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POLL: 87, 89, 91?


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I will run any octane of ethanol-free gas before I'll put 10% ethanol blend in. QT stations around here mostly all have the 87 octane ethanol-free for $2.95 and I get - you guessed it - 10% better mileage when I'm running 100% gasoline. I have not noticed any difference in power going from lower to higher octane. I don't think our engines have enough compression to really need higher octane gas. When I was in Durango Colorado a couple of years ago, I was running 85 octane gas the whole time and got great performance out of it in the 8500-11000 foot elevations.
 

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If the engine pings on 87, then a higher octane fuel may give better performance. However, if this is an OE engine, then there is something wrong with it. If the compression has been increased or the timing artificially advanced, then the engine may need higher octane to take advantage of the modification.
 

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I will run any octane of ethanol-free gas before I'll put 10% ethanol blend in. QT stations around here mostly all have the 87 octane ethanol-free for $2.95 and I get - you guessed it - 10% better mileage when I'm running 100% gasoline. I have not noticed any difference in power going from lower to higher octane. I don't think our engines have enough compression to really need higher octane gas. When I was in Durango Colorado a couple of years ago, I was running 85 octane gas the whole time and got great performance out of it in the 8500-11000 foot elevations.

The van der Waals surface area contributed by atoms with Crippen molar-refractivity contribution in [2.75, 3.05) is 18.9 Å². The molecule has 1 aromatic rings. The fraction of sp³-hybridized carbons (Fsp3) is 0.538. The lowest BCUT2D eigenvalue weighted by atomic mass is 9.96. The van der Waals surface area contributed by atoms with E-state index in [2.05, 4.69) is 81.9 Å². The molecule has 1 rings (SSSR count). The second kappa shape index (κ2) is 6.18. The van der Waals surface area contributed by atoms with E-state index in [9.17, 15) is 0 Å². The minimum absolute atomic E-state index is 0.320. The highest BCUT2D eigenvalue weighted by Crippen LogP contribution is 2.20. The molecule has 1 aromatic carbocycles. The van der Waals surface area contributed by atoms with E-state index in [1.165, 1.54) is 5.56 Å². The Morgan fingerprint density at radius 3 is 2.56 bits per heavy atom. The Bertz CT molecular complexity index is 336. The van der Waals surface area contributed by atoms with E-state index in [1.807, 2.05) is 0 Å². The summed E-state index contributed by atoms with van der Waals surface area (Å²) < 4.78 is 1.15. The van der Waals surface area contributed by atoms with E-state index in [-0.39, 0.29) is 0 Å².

The higher the altitude, the lower the required octane.

Dave
 

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If the engine pings on 87, then a higher octane fuel may give better performance. However, if this is an OE engine, then there is something wrong with it. If the compression has been increased or the timing artificially advanced, then the engine may need higher octane to take advantage of the modification.
On our engines you will probably not ever hear ping because the knock detection system is working. If the engine is knocking slightly (incipient knock, not readily audible), the system is sensitive enough to detect it and will retard the ignition timing, which reduces performance and raises the exhaust temp. So you might benefit slightly form higher Octane fuel even if you can't easily sense the difference in performance or fuel economy. The worst-case for engine knock is hot and dry ambient and high baro.

Dave
 

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I haven't tried ethanol free gas since my last Civic... Which also got 10% better mileage when burning ethanol free. It became unavailable at the pumps in my area for several years, when it came back it was only 87 and I was in cars requiring 91+. I haven't been brave enough to try 87 puregas in a vehicle requiring 91 yet but I may soon now that the seed has been planted.
 

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I haven't tried ethanol free gas since my last Civic... Which also got 10% better mileage when burning ethanol free. It became unavailable at the pumps in my area for several years, when it came back it was only 87 and I was in cars requiring 91+. I haven't been brave enough to try 87 puregas in a vehicle requiring 91 yet but I may soon now that the seed has been planted.
You can expect 3% better fuel mileage with Ethanol free because it has 3% more energy per gallon